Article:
Today is day 12 of the 31-Day Blogging Challenge. I’ve covered topics ranging from the worth of an editor, where we get our inspiration, and how to find time to write in the busyness of life, to how hard it is to write when we don’t know what to say. I’ve touched on what to do when distractions come our way, shared helpful resources, and discussed how to pick a catchy title, and design an attractive cover. Let’s not forget getting out of our comfort zone to write about things we know little—or nothing—about. What’s left?
Why do many write by the seat of their pants while others write a full outline a head of time?
I’m a pantser, 100 %. If I wrote an outline, my short attention span would keep me from following it. I’ve asked my Facebook friends which they do and why. I’m surprised to see some do both. As a thank you, I’ve added a link to their website and/or books. Check them out.
“Pantser. I naturally write chronological, but my skills were honed as a Hollywood screenwriting to figure out scenes and flow in my head while working.” Shawn Lamb
“Both. I begin with a basic chapter and scene outline where I work out timelines so I know what happens, when, and where. I discover the “how” while I am writing. Sometimes that blows up the outline, so I redo it. For me, it has proven to be a powerful approach. It gets me started but allows the muse to take control and surprise me. She always pulls me deeper into the story. It is a scary, fun way to write.” Sydney Matheson Avery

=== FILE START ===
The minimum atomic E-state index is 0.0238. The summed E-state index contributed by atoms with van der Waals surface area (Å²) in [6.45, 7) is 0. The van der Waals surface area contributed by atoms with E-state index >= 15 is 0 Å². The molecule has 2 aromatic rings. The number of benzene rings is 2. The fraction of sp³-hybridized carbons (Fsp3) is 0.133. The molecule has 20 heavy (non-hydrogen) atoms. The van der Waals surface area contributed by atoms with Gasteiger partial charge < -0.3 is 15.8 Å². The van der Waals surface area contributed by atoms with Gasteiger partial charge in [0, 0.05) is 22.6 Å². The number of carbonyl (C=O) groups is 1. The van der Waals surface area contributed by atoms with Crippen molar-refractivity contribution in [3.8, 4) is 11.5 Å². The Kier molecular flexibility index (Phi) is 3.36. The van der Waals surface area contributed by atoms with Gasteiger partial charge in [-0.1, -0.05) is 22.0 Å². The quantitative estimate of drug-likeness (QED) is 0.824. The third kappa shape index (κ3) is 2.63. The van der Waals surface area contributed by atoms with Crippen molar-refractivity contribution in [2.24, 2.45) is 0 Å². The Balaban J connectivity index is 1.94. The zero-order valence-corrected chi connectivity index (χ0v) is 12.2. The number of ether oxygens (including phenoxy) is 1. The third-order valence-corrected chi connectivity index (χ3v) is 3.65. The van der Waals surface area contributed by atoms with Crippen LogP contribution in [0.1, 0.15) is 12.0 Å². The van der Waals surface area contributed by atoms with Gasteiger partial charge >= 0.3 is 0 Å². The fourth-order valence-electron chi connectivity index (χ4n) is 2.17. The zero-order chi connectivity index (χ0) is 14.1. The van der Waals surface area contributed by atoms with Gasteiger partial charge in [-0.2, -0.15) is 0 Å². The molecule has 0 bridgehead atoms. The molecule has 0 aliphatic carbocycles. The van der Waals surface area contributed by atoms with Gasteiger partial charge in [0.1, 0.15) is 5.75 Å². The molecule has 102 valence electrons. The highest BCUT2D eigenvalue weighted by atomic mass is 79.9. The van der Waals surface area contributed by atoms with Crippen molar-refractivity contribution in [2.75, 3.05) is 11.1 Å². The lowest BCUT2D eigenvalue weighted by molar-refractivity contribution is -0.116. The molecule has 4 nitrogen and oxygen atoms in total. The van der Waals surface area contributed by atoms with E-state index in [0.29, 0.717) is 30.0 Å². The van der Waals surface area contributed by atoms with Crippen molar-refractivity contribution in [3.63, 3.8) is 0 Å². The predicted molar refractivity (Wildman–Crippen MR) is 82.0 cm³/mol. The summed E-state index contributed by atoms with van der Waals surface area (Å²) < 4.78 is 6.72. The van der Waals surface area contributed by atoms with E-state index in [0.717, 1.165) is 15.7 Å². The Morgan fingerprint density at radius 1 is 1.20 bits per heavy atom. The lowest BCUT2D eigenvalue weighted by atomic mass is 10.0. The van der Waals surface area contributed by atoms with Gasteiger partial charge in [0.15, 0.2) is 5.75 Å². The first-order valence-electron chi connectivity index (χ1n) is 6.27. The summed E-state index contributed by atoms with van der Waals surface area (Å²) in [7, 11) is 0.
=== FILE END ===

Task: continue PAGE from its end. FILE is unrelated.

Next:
“I am a Plotter. Why in 20 words -> “Because my mind constantly goes in so many different directions, without a defined outline, my books would never get completed!” Jason Tremere
“I’m both. I plot the entire story in my head, then write it. Many times the plot takes a turn but I always know the ending.” Gloria Doty-High
“Pantser most definitely. I write like I read and want to build the suspense.” Sarah Butland
“Both. First, I pants my way through a book, because I see it as a movie in my head. Then I plot, so I can connect dots and make sense of it.” Dawn Torraville-Cairns
“Plotting gives me a framework to see where my ideas fit, what other ideas they require, and perhaps how I can add a twist. It lets me brainstorm for the best options, instead of taking what comes first. I don’t “pants” well. Let’s me write faster, too.” Janet Sketchley
“Pantser. I start out with an idea and my characters tell me where to go. If I plotted, it would be completely different from where I end up, so why bother.” Sami A. Abrams
“Pantser turned plotter. Found having focus helps me write tighter and faster. Not so many rewrites needed.” Susan Lower
Are you a pantser or a plotter? Tell us why in a comment below.